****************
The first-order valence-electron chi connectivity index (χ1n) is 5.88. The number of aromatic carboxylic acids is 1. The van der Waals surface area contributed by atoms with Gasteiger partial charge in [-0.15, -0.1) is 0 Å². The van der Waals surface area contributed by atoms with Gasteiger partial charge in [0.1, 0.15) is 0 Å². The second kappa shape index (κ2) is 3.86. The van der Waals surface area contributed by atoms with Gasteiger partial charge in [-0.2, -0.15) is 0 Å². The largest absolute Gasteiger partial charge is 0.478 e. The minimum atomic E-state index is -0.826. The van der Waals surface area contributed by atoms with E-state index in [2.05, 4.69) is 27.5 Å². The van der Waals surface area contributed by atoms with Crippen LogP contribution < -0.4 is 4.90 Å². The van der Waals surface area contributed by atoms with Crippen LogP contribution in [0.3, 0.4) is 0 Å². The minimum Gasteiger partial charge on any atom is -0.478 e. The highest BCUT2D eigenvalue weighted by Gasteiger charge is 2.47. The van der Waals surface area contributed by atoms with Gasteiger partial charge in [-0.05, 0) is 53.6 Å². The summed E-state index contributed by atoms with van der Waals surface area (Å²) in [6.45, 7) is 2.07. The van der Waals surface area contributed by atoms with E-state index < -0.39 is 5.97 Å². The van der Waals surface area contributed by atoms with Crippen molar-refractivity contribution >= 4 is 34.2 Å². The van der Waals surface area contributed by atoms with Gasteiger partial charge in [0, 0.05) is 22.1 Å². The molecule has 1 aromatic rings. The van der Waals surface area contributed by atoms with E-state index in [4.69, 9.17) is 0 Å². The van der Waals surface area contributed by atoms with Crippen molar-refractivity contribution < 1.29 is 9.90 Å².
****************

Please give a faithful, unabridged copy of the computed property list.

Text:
The first-order valence-electron chi connectivity index (χ1n) is 5.88. The number of aromatic carboxylic acids is 1. The van der Waals surface area contributed by atoms with Gasteiger partial charge in [-0.15, -0.1) is 0 Å². The van der Waals surface area contributed by atoms with Gasteiger partial charge in [0.1, 0.15) is 0 Å². The second kappa shape index (κ2) is 3.86. The van der Waals surface area contributed by atoms with Gasteiger partial charge in [-0.2, -0.15) is 0 Å². The largest absolute Gasteiger partial charge is 0.478 e. The minimum atomic E-state index is -0.826. The van der Waals surface area contributed by atoms with E-state index in [2.05, 4.69) is 27.5 Å². The van der Waals surface area contributed by atoms with Crippen LogP contribution < -0.4 is 4.90 Å². The van der Waals surface area contributed by atoms with Crippen LogP contribution in [0.3, 0.4) is 0 Å². The minimum Gasteiger partial charge on any atom is -0.478 e. The highest BCUT2D eigenvalue weighted by Gasteiger charge is 2.47. The van der Waals surface area contributed by atoms with Gasteiger partial charge in [-0.05, 0) is 53.6 Å². The summed E-state index contributed by atoms with van der Waals surface area (Å²) in [6.45, 7) is 2.07. The van der Waals surface area contributed by atoms with E-state index < -0.39 is 5.97 Å². The van der Waals surface area contributed by atoms with Crippen molar-refractivity contribution >= 4 is 34.2 Å². The van der Waals surface area contributed by atoms with Gasteiger partial charge in [0, 0.05) is 22.1 Å². The molecule has 1 aromatic rings. The van der Waals surface area contributed by atoms with E-state index in [4.69, 9.17) is 0 Å². The van der Waals surface area contributed by atoms with Crippen molar-refractivity contribution < 1.29 is 9.90 Å².